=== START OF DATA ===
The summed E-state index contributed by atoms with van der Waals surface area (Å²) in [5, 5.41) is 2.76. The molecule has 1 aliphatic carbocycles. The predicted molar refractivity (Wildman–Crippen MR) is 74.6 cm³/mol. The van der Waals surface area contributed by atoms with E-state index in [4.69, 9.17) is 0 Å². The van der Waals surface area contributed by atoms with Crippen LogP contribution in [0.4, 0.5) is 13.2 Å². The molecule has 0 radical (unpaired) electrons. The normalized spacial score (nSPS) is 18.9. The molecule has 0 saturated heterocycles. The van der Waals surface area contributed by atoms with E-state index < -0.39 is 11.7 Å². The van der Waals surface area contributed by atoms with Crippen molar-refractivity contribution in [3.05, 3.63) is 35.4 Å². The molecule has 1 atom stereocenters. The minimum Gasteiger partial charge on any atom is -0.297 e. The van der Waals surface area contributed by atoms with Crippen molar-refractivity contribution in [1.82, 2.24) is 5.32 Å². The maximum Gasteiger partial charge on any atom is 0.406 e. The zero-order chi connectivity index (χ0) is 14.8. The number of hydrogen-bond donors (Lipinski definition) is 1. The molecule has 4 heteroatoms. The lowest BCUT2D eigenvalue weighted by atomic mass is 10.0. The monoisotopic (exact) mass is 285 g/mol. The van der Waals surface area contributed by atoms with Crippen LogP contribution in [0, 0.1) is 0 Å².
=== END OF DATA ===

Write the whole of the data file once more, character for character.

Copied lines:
The summed E-state index contributed by atoms with van der Waals surface area (Å²) in [5, 5.41) is 2.76. The molecule has 1 aliphatic carbocycles. The predicted molar refractivity (Wildman–Crippen MR) is 74.6 cm³/mol. The van der Waals surface area contributed by atoms with E-state index in [4.69, 9.17) is 0 Å². The van der Waals surface area contributed by atoms with Crippen LogP contribution in [0.4, 0.5) is 13.2 Å². The molecule has 0 radical (unpaired) electrons. The normalized spacial score (nSPS) is 18.9. The molecule has 0 saturated heterocycles. The van der Waals surface area contributed by atoms with E-state index < -0.39 is 11.7 Å². The van der Waals surface area contributed by atoms with Crippen molar-refractivity contribution in [3.05, 3.63) is 35.4 Å². The molecule has 1 atom stereocenters. The minimum Gasteiger partial charge on any atom is -0.297 e. The van der Waals surface area contributed by atoms with Crippen molar-refractivity contribution in [1.82, 2.24) is 5.32 Å². The maximum Gasteiger partial charge on any atom is 0.406 e. The zero-order chi connectivity index (χ0) is 14.8. The number of hydrogen-bond donors (Lipinski definition) is 1. The molecule has 4 heteroatoms. The lowest BCUT2D eigenvalue weighted by atomic mass is 10.0. The monoisotopic (exact) mass is 285 g/mol. The van der Waals surface area contributed by atoms with Crippen LogP contribution in [0, 0.1) is 0 Å².